The COVID-19 pandemic in Norway and Sweden - threats, trust, and impact on daily life: a comparative survey.

Helsingen LM, Refsum E, Gjøstein DK, Løberg M, Bretthauer M, Kalager M, Emilsson L, Clinical Effectiveness Research group

BMC Public Health 20 (1) 1597 [2020-10-23; online 2020-10-23]

Norway and Sweden have similar populations and health care systems, but different reactions to the COVID-19 pandemic. Norway closed educational institutions, and banned sports and cultural activities; Sweden kept most institutions and training facilities open. We aimed to compare peoples' attitudes towards authorities and control measures, and perceived impact of the pandemic and implemented control measures on life in Norway and Sweden. Anonymous web-based surveys for individuals age 15 or older distributed through Facebook using the snowball method, in Norway and Sweden from mid-March to mid-April, 2020. The survey contained questions about perceived threat of the pandemic, views on infection control measures, and impact on daily life. We performed descriptive analyses of the responses and compared the two countries. 3508 individuals participated in the survey (Norway 3000; Sweden 508). 79% were women, the majority were 30-49 years (Norway 60%; Sweden 47%), and about 45% of the participants in both countries had more than 4 years of higher education. Participants had high trust in the health services, but differed in the degree of trust in their government (High trust in Norway 17%; Sweden 37%). More Norwegians than Swedes agreed that school closure was a good measure (Norway 66%; Sweden 18%), that countries with open schools were irresponsible (Norway 65%; Sweden 23%), and that the threat from repercussions of the mitigation measures were large or very large (Norway 71%; Sweden 56%). Both countries had a high compliance with infection preventive measures (> 98%). Many lived a more sedentary life (Norway 69%; Sweden 50%) and ate more (Norway 44%; Sweden 33%) during the pandemic. Sweden had more trust in the authorities, while Norwegians reported a more negative lifestyle during the pandemic. The level of trust in the health care system and self-reported compliance with preventive measures was high in both countries despite the differences in infection control measures.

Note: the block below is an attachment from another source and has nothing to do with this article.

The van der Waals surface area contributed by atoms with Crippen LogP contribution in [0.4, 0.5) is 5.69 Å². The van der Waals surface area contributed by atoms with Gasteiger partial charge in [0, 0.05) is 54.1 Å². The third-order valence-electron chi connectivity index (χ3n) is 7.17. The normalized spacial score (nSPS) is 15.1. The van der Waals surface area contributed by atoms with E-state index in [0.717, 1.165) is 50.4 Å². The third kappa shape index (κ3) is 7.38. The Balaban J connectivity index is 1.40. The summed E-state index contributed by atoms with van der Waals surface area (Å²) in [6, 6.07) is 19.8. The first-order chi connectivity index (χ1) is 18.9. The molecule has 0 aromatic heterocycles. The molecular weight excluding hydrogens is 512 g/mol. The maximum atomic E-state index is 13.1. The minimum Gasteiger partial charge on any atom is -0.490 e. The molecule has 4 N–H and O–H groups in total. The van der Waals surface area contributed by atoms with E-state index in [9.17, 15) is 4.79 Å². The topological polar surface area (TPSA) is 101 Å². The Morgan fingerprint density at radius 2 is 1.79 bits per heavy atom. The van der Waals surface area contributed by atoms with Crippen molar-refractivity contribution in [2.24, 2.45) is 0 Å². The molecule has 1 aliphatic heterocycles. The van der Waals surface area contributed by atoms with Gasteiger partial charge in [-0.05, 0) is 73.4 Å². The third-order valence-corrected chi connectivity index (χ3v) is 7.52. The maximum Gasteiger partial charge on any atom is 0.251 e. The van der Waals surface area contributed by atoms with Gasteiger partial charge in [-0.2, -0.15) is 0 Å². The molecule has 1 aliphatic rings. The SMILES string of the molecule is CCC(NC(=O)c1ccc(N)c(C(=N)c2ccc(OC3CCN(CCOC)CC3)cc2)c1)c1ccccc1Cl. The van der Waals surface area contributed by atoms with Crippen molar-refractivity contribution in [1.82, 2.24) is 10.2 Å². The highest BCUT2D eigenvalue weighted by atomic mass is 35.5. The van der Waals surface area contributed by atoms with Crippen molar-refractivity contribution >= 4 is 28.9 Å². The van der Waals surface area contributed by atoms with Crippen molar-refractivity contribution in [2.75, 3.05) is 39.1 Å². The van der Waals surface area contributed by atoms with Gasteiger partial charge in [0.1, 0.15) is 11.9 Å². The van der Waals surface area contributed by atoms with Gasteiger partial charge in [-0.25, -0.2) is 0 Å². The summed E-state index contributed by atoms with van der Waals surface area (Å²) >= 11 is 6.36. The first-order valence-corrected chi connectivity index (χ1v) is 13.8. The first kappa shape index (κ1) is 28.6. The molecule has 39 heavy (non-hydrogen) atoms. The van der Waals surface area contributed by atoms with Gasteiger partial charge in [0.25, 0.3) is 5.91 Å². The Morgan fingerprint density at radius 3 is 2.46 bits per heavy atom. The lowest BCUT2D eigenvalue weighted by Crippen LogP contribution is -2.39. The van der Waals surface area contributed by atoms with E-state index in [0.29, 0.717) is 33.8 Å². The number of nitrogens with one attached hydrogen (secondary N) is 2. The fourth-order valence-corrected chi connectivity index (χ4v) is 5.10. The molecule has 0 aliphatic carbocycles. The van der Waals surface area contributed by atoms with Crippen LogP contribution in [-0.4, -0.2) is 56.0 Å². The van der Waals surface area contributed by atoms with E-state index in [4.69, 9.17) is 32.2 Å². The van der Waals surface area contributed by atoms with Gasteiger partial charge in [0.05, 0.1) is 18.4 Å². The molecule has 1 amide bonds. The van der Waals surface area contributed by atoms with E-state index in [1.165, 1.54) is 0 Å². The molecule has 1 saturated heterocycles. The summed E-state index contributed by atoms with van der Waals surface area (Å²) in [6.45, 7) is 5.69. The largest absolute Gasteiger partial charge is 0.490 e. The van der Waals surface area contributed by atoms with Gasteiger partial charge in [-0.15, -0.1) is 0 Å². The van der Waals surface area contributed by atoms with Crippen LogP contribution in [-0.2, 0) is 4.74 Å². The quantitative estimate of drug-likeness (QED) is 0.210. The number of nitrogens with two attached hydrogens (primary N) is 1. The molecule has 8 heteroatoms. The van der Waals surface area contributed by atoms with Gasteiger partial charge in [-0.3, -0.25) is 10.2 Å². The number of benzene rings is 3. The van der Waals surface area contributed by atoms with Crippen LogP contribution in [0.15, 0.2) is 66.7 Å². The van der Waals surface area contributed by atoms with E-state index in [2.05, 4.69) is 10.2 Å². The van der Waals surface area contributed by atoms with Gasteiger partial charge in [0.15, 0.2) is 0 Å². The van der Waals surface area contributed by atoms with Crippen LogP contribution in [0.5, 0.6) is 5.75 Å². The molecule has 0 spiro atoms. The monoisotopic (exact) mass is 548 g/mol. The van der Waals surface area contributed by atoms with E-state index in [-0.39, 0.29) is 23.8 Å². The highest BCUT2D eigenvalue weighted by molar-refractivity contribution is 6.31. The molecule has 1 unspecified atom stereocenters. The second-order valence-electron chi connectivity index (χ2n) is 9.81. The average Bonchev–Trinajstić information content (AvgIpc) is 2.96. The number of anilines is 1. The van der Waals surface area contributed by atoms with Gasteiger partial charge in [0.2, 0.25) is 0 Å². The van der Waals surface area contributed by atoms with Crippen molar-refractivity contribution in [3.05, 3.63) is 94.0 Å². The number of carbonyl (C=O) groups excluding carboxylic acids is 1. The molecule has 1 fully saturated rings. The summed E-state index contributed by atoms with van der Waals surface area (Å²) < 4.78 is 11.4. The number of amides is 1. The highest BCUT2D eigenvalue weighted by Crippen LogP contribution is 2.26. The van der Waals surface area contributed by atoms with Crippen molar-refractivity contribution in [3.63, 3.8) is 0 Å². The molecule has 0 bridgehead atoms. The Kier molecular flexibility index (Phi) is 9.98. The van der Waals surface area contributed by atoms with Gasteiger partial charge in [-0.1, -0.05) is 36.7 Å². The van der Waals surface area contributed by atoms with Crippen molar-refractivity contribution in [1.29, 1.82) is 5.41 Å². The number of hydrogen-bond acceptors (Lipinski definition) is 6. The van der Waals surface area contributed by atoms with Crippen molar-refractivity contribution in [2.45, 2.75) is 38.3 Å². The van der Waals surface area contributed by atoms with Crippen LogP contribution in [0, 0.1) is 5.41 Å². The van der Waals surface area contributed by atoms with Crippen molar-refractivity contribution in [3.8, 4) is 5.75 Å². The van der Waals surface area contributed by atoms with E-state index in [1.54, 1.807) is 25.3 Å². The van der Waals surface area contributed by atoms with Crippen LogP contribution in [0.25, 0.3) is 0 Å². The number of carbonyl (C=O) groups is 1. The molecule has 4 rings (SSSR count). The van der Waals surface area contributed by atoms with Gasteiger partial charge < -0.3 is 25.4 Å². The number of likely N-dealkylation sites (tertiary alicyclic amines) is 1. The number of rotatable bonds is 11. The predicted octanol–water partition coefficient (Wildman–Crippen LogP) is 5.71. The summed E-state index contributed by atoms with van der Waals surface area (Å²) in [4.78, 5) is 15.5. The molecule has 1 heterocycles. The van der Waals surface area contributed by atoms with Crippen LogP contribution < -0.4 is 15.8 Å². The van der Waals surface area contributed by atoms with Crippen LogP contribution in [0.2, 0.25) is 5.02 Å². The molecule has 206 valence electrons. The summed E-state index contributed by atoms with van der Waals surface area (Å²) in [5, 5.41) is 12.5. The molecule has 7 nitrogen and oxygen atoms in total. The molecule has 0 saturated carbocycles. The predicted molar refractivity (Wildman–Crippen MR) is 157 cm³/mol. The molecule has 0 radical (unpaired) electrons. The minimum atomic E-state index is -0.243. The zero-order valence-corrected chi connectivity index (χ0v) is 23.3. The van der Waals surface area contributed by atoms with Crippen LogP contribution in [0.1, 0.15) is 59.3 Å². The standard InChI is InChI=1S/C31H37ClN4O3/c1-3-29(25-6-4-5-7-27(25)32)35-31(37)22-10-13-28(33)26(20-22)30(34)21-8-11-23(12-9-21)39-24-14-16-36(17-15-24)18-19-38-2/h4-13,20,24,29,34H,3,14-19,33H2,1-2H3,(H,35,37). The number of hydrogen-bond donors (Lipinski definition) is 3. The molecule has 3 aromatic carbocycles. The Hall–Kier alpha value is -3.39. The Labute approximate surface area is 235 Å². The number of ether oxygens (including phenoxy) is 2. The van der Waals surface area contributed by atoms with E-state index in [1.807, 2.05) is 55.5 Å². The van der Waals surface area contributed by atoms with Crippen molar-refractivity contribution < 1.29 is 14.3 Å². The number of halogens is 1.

Category: Social Science & Humanities

Type: Journal article

PubMed 33097011

DOI 10.1186/s12889-020-09615-3

Crossref 10.1186/s12889-020-09615-3

pii: 10.1186/s12889-020-09615-3
pmc: PMC7582026

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